Oil prices rise because supply dictates no other option’
OIL markets are ‘‘ stressed’’ by a lack of supply that’s expected to continue for the foreseeable future, the International Energy Agency’s deputy executive director says.
Oil is a ‘‘ commodity under stress,’’ Bill Ramsay said at a conference in Paris. ‘‘ Prices are going up because there is no other option. There is not enough spare capacity throughout the system.’’ Crude futures in New York reached a record this week and have doubled in the past year.
The IEA, founded in 1974 in response to an Arab oil embargo, said in November that Chinese and Indian crude oil imports would almost quadruple by 2030 to 19.1 million barrels a day, helping to create a supply ‘‘ crunch’’ as soon as 2015.
Still, record oil prices are expected to hurt demand, Ramsay says. Oil demand is dropping in nations belonging to the Organisation for Economic Co-operation and Development, and is likely to fall in emerging countries as governments move to dismantle state subsidies designed to cushion local populations from high prices.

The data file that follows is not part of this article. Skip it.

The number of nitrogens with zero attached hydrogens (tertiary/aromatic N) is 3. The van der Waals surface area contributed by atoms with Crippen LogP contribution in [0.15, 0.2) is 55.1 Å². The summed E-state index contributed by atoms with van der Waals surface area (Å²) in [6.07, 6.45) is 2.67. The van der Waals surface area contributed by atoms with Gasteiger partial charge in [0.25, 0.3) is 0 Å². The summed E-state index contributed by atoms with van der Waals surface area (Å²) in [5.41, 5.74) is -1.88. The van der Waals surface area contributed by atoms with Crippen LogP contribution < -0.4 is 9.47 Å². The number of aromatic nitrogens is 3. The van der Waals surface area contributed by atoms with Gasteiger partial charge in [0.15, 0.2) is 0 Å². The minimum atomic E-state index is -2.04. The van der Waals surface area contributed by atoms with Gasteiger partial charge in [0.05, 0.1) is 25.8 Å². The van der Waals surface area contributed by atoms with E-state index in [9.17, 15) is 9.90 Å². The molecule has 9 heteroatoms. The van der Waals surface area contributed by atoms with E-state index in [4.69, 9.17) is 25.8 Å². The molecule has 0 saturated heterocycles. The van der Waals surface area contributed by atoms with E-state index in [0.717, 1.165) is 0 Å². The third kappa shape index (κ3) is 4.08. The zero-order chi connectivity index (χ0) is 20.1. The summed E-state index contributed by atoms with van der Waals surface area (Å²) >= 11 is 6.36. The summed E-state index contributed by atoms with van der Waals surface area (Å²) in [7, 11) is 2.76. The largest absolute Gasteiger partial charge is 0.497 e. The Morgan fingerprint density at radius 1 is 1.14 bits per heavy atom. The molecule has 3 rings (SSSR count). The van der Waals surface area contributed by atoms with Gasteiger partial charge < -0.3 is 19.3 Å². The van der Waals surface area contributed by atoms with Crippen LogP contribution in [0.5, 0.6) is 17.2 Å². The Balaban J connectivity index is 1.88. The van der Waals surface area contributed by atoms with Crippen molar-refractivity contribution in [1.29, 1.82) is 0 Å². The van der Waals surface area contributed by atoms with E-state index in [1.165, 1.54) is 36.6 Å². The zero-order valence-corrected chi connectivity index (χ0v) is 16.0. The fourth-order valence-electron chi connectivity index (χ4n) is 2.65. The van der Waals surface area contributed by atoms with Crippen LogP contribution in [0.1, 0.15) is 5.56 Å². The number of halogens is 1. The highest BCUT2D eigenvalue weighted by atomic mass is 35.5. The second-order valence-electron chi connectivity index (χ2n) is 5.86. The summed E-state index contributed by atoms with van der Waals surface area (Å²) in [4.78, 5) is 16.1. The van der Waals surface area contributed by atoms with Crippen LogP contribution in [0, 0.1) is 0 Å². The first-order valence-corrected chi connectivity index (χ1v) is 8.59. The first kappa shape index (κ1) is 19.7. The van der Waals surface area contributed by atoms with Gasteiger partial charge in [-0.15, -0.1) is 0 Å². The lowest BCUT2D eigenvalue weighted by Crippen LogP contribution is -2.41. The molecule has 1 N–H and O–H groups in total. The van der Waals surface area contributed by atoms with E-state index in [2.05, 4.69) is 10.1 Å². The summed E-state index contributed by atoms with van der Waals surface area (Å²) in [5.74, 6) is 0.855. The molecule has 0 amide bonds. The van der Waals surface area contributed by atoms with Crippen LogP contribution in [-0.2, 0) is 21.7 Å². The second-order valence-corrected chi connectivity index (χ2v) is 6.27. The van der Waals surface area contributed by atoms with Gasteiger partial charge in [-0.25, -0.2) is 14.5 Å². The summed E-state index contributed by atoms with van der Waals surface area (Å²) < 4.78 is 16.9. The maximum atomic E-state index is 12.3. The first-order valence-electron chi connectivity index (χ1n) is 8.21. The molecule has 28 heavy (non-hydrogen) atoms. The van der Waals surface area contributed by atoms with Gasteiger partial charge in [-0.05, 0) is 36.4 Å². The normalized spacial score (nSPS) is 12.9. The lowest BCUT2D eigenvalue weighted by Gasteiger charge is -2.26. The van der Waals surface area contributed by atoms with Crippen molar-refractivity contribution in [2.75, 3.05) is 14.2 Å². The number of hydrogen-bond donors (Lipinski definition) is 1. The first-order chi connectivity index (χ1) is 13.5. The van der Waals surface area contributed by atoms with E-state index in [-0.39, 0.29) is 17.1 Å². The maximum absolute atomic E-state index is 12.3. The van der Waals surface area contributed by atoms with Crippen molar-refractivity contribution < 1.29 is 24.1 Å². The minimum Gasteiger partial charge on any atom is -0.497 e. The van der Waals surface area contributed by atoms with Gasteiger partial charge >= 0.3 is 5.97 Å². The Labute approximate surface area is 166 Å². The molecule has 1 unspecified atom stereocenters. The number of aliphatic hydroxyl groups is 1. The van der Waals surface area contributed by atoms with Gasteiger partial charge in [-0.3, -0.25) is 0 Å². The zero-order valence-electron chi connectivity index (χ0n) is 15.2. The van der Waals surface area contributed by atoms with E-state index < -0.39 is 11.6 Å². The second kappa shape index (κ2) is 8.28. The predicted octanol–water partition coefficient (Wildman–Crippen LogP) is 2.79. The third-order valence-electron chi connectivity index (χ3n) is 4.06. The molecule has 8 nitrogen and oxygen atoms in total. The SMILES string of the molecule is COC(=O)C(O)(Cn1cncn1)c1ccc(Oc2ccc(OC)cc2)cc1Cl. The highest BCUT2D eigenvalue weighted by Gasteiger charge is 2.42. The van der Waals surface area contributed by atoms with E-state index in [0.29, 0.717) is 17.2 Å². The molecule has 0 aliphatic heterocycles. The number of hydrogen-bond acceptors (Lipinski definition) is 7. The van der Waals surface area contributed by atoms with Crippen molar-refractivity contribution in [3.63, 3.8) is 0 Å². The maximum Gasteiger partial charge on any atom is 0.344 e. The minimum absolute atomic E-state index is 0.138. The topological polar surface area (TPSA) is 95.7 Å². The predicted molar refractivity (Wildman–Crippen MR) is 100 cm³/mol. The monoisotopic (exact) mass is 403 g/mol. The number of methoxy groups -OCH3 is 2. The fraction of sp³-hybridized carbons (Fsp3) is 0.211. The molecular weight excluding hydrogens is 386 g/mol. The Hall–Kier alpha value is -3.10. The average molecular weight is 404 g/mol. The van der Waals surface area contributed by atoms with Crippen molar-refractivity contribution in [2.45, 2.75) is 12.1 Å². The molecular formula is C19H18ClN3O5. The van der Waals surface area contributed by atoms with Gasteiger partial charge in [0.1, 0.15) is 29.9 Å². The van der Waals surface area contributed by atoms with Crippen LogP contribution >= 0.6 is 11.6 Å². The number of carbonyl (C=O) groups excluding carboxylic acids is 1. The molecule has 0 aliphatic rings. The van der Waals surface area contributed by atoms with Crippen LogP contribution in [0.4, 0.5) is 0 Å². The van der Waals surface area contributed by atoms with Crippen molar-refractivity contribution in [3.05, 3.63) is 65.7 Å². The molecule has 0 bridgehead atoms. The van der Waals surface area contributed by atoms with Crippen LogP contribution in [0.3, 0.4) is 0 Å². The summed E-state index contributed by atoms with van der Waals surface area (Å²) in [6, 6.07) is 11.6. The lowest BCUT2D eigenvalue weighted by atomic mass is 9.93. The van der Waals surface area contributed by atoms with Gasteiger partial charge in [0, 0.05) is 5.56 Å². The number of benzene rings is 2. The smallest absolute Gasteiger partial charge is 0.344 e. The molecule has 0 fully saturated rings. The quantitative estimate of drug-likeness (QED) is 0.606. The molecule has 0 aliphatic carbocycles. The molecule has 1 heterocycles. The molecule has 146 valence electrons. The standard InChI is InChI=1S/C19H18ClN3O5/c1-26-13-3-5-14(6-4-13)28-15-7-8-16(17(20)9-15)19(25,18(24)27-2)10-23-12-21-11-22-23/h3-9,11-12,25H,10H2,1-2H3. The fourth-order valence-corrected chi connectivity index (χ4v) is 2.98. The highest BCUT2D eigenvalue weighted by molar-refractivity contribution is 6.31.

Past moves by Indonesia to raise prices lowered demand by 300,000 barrels a day, Ramsay said. ‘‘ These social programs are designed to protect fragile consumers. Price rises will be beyond what they can pay.’’
Financial demands on governments are proving to be too much in the face of record oil prices, he says. ‘‘ Countries are having to take money away from health, education and other programs to pay for oil imports.’’
Forecasts of lower demand will be included in the next edition of the organisatiion’s annual WorldEnergy Outlook to be published in November, he said.
The fact that some people in emerging countries will no longer be able to afford fuel ‘‘ will show up’’ in the IEA’s forecasts, Ramsay said. Bloomberg
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